Yo-Yo Ma isn't Superman; he just seems like it. During the cellist's Sunday recital with pianist Kathryn Stott at Stanford's Bing Concert Hall, one had the sense that nothing can go wrong when he performs. It's his ease and soulfulness, a unique combination. It makes everything feel right.
Stott, too, is a consummate player, and this program managed to be as light-footed as it was stirring. Longtime musical partners, these two musicians are like champion dancers who anticipate each other's moves: the slightest bends and turns or dramatic leaps. They listen and respond, shape and give way. Their playing is elegant and from the heart.
On Sunday, they hopped back and forth across repertory from Europe and Latin
Soon after, the duo played Heitor Villa-Lobos's "Alma brasileira" ("Soul of Brazil"), the fifth of his "Choros" series, which was sorrowfully lyric -- though perhaps not as sorrowful as Astor Piazzolla's famous "Oblivion." Its dramatic melody was drawn out, milked and embellished (though not overly so) by Ma, whose final notes, grazed and whispered, were kind of incredible.
The centerpiece of the program's first half was Manuel de Falla's "Siete Canciones Populares Españolas" ("Seven Popular
Sounds terrific, right? It was, though this gorgeous new hall, acoustically speaking, can be a challenge.
This was my fourth concert in 842-seat Bing, which opened Jan. 11, and I once again found the sound to be idiosyncratic. I was seated in a terrace just left of center, where the sound lacked immediacy. It was not so warm or full as one would hope it to be, especially in a chamber-sized venue like this one, where the seats surround and cradle the stage. The sound was somewhat masked, as if arriving from a distance, though I was seated only about 50 feet from the performers.
Perhaps Ma and Stott were taking the gauge of the place, acoustically. Early in the program, forte passages in the Stravinsky were muddy, especially if Ma vigorously strummed chords in his instrument's lower register. (And if Stott's chording simultaneously took her into the bass register, that was a double whammy.) By the recital's second half, the duo achieved far more consistent clarity of sound, though, again, the hall didn't embrace the musicians, didn't bring out enough of their warmth.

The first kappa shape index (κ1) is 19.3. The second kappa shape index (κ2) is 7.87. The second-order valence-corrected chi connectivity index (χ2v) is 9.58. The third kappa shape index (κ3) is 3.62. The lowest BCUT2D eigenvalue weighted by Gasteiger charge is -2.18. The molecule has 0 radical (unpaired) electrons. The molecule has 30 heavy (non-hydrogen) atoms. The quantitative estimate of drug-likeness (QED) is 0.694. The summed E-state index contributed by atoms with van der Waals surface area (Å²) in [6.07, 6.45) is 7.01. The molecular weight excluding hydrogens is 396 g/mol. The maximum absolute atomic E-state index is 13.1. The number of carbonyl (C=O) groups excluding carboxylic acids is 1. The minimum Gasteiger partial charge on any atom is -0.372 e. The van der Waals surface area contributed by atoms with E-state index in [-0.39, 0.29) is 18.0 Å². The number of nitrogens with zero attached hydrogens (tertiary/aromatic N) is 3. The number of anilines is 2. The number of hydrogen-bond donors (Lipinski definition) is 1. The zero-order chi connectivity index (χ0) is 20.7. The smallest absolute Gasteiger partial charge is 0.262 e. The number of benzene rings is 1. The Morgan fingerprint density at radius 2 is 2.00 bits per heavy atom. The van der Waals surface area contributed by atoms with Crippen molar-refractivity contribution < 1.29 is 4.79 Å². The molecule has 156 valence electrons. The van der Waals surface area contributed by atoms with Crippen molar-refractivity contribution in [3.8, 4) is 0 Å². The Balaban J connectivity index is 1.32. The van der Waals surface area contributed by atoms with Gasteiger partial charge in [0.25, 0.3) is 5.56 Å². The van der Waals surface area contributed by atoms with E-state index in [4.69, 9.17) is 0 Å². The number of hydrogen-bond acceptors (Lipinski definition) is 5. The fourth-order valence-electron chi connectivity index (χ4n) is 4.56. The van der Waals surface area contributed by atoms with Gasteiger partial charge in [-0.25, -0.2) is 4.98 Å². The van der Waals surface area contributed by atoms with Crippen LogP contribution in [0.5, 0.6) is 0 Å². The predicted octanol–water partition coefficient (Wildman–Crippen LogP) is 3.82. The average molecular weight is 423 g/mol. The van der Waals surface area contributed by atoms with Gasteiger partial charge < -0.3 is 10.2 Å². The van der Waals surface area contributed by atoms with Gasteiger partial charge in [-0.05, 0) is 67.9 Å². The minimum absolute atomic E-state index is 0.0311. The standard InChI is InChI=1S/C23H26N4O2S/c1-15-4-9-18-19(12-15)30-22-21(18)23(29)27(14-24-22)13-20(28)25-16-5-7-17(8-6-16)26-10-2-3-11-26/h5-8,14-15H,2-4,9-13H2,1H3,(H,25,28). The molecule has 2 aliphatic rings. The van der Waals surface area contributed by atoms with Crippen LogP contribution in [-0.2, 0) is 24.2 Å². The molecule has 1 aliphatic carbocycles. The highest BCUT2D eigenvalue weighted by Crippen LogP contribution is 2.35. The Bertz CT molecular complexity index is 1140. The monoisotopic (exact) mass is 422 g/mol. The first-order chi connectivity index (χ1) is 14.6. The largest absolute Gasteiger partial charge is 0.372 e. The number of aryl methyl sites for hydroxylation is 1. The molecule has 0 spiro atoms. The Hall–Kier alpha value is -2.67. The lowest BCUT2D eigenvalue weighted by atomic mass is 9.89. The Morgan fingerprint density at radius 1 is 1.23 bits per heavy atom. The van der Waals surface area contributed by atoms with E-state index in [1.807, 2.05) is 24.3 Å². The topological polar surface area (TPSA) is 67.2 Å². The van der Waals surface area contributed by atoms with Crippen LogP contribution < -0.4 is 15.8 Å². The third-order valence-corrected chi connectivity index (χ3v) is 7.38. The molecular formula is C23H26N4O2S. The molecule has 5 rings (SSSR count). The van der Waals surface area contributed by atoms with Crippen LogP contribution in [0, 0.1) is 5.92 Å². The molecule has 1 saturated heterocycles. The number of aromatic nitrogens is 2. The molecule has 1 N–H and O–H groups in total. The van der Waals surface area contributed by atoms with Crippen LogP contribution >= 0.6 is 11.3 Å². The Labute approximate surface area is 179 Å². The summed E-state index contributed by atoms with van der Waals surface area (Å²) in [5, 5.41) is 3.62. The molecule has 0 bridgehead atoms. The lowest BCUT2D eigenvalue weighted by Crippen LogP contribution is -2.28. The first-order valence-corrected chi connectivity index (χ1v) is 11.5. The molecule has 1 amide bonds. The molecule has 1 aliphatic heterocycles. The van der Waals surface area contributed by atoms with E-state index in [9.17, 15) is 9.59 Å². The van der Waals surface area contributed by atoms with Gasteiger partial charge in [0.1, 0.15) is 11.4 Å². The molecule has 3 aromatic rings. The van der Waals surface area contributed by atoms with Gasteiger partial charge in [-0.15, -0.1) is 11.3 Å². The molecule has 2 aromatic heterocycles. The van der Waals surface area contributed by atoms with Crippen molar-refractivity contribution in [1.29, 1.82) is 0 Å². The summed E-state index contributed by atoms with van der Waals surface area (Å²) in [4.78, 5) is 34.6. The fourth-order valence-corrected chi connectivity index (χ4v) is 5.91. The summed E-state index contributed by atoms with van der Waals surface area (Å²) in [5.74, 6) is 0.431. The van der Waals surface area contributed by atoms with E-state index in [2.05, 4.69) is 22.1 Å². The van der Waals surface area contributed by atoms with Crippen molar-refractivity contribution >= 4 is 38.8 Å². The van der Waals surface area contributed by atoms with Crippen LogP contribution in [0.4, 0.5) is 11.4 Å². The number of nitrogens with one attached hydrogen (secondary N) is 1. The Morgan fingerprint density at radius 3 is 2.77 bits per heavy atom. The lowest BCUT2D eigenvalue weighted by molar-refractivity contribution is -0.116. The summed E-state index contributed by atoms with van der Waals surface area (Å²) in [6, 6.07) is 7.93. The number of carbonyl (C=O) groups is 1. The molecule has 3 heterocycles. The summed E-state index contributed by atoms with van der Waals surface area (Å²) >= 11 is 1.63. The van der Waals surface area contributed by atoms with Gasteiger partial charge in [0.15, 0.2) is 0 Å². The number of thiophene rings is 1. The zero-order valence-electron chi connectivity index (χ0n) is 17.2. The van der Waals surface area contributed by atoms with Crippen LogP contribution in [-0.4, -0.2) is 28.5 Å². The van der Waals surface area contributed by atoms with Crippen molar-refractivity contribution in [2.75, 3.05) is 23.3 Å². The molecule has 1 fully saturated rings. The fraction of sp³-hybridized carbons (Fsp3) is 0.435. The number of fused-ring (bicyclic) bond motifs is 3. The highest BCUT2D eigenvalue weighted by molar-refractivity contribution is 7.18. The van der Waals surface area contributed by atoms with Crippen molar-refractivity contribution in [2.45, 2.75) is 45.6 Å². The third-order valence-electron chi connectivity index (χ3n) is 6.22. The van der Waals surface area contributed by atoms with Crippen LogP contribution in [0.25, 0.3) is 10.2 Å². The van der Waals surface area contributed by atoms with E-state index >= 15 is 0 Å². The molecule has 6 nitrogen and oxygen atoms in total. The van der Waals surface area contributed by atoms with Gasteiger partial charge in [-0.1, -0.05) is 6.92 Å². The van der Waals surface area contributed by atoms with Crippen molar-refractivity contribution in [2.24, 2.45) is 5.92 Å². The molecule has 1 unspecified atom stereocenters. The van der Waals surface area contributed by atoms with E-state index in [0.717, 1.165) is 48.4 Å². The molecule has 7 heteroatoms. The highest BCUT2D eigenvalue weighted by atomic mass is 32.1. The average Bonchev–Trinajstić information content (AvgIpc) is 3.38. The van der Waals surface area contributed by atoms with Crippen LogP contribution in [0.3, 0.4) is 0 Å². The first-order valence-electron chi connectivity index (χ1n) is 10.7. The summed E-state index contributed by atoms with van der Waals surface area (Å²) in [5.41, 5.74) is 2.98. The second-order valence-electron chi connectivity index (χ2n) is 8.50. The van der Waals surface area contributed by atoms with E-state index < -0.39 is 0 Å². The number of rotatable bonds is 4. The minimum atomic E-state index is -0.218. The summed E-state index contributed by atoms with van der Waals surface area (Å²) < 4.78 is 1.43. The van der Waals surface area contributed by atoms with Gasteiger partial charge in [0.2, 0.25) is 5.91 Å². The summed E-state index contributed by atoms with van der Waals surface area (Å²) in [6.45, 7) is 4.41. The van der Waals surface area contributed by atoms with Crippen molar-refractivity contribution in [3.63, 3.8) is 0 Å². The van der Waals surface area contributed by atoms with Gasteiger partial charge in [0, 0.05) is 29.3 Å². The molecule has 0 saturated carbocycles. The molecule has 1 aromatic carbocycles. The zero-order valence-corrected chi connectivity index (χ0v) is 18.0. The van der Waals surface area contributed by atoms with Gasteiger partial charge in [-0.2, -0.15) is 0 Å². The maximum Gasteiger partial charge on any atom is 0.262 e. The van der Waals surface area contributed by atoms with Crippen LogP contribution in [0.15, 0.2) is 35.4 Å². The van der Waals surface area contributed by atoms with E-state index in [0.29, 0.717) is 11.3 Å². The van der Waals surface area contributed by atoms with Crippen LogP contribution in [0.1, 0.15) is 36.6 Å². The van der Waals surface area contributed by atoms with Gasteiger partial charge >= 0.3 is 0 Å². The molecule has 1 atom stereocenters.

The clearest and most profound performance of the evening followed intermission: Olivier Messiaen's "Louange à l'éternité de Jésus" ("Praise to the Eternity of Jesus"), from his Quartet for the End of Time, composed while the Frenchman was interned in a German prisoner-of-war camp during World War II. With Ma coaxing and then wresting the broad, long-noted melody over Stott's tolling chords, this work came through as a deep interior cry, magnifying and falling across metaphorical distances. The performance turned Bing into a chapel.
Next was a superb reading of Brahms' Violin Sonata in D minor, arranged for cello.
Stott's touch and textures were clean and penetrating -- free and airy, with space somehow surrounding each note, even when the pianist was playing cascades of them. Combined with Ma's own free and passionate song, the Adagio achieved a luscious sense of romance, though tempered by that other part of Brahms, his reserve. The finale built to a fury, and the duo seemed to have mastered the hall; you could hear every note.
Amid a standing ovation, Ma dedicated the first of the duo's encores -- Edward Elgar's "Salut d'amour" ("Love's Greeting") -- to Peter and Helen Bing, the hall's benefactors, who were in the audience. The applause was huge; the lovefest, sadly, was drawing to a close.